“Even worse, in the case of SCADA/ICS [supervisory control and data acquisition/industrial control systems, used to run factories, power plants and more], the health and safety of the public could be adversely impacted,” he said.

Inside the mind of the insider

Cybersecurity experts say some employees will push the boundaries.

“Simply put, users will find ways to do the job as easily as possible,” said Dave Foose with Emerson Process Control. 

Other employees may be curious and take advantage of granted, trusted access to data.

“In layman’s terms, you may have given access to your users and they looked at things you didn’t know they could see,” Foose said. “This is definitely not news to anyone that has spent more than a couple weeks doing network administration for any environment.”

Some cases turn out to be severe, but many are not.

“In most cases, it is the stray person checking out salary plans or reading the boss’s emails,” he added.

Keeping up with insiders

Take steps to protect the company and workers, recommended Patrick Coyle with Chemical Facility Security News.

“The first is security training for employees to help them understand what measures should be taken to protect both network access and critical information,” Coyle said. “This training should drastically reduce the risk from the ‘careless and negligent employees.’”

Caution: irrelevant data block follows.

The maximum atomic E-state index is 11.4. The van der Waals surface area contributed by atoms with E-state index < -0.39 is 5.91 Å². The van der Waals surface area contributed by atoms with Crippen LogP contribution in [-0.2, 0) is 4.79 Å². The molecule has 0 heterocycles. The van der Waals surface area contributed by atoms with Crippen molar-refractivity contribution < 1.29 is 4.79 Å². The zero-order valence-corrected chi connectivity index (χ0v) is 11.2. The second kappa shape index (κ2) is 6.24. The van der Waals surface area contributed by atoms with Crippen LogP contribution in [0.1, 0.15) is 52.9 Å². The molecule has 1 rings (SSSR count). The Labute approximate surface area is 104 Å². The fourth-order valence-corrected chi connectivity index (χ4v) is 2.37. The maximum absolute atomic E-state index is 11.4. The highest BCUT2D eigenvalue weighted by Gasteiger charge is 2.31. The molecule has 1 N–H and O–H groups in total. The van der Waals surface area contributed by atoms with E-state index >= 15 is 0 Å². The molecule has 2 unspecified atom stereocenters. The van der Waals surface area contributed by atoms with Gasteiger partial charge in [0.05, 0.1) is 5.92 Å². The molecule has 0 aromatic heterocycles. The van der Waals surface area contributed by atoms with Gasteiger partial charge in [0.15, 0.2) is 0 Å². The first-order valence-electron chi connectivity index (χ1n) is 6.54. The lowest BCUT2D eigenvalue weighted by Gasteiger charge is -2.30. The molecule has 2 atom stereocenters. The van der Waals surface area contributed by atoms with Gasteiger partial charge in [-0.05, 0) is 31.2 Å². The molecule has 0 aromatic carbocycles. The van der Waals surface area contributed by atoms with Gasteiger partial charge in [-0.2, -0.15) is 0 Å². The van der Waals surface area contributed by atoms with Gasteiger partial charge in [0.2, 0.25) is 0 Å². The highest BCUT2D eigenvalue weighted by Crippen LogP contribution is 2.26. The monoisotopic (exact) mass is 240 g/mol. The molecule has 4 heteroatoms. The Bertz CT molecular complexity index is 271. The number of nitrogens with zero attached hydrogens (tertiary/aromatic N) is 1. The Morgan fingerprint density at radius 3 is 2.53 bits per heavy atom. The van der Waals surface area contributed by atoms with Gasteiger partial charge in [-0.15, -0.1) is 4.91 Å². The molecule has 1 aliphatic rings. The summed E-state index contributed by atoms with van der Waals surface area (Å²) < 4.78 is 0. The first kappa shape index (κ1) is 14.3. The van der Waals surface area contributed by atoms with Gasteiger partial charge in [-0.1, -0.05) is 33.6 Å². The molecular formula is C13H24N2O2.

Identify the critical info that is most important to the business, he said. Restrict access to it, and monitor it closely.

“While all data should be protected, the most important information demands the most complete, redundant, and carefully watched protections,” Coyle said.

Detecting an intrusion from inside and out

Review who has access to what when someone changes jobs, recommended Foose.

“Then, you need to do frequent review of your network to find unknown or rogue devices that might be allowing access to various software or networks,” he added.

Imperva investigators also used “deception tokens,” fake info planted in the system, to see if a bad guy was trying to access accounts.